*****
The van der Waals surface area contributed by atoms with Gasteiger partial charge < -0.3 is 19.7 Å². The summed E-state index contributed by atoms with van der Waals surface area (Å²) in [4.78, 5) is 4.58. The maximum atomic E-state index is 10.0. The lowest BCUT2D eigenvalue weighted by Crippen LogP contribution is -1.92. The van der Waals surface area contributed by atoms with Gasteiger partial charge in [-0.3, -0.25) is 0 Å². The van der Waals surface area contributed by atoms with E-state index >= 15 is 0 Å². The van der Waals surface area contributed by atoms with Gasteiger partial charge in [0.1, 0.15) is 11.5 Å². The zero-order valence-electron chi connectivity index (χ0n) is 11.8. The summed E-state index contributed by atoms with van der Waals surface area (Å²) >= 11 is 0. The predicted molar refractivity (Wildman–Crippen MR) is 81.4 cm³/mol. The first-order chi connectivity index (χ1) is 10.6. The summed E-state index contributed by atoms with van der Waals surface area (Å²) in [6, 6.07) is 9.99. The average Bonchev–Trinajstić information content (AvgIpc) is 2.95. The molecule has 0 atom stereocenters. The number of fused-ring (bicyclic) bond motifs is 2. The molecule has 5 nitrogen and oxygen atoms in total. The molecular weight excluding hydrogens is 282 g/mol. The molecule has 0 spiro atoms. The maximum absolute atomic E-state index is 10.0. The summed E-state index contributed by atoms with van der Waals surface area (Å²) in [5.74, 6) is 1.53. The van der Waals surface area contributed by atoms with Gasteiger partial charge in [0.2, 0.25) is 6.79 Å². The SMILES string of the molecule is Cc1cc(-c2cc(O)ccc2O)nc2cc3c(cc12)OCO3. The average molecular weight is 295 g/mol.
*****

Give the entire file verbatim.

The van der Waals surface area contributed by atoms with Gasteiger partial charge < -0.3 is 19.7 Å². The summed E-state index contributed by atoms with van der Waals surface area (Å²) in [4.78, 5) is 4.58. The maximum atomic E-state index is 10.0. The lowest BCUT2D eigenvalue weighted by Crippen LogP contribution is -1.92. The van der Waals surface area contributed by atoms with Gasteiger partial charge in [-0.3, -0.25) is 0 Å². The van der Waals surface area contributed by atoms with E-state index >= 15 is 0 Å². The van der Waals surface area contributed by atoms with Gasteiger partial charge in [0.1, 0.15) is 11.5 Å². The zero-order valence-electron chi connectivity index (χ0n) is 11.8. The summed E-state index contributed by atoms with van der Waals surface area (Å²) >= 11 is 0. The predicted molar refractivity (Wildman–Crippen MR) is 81.4 cm³/mol. The first-order chi connectivity index (χ1) is 10.6. The summed E-state index contributed by atoms with van der Waals surface area (Å²) in [6, 6.07) is 9.99. The average Bonchev–Trinajstić information content (AvgIpc) is 2.95. The molecule has 0 atom stereocenters. The number of fused-ring (bicyclic) bond motifs is 2. The molecule has 5 nitrogen and oxygen atoms in total. The molecular weight excluding hydrogens is 282 g/mol. The molecule has 0 spiro atoms. The maximum absolute atomic E-state index is 10.0. The summed E-state index contributed by atoms with van der Waals surface area (Å²) in [5.74, 6) is 1.53. The van der Waals surface area contributed by atoms with Gasteiger partial charge in [0.2, 0.25) is 6.79 Å². The SMILES string of the molecule is Cc1cc(-c2cc(O)ccc2O)nc2cc3c(cc12)OCO3. The average molecular weight is 295 g/mol.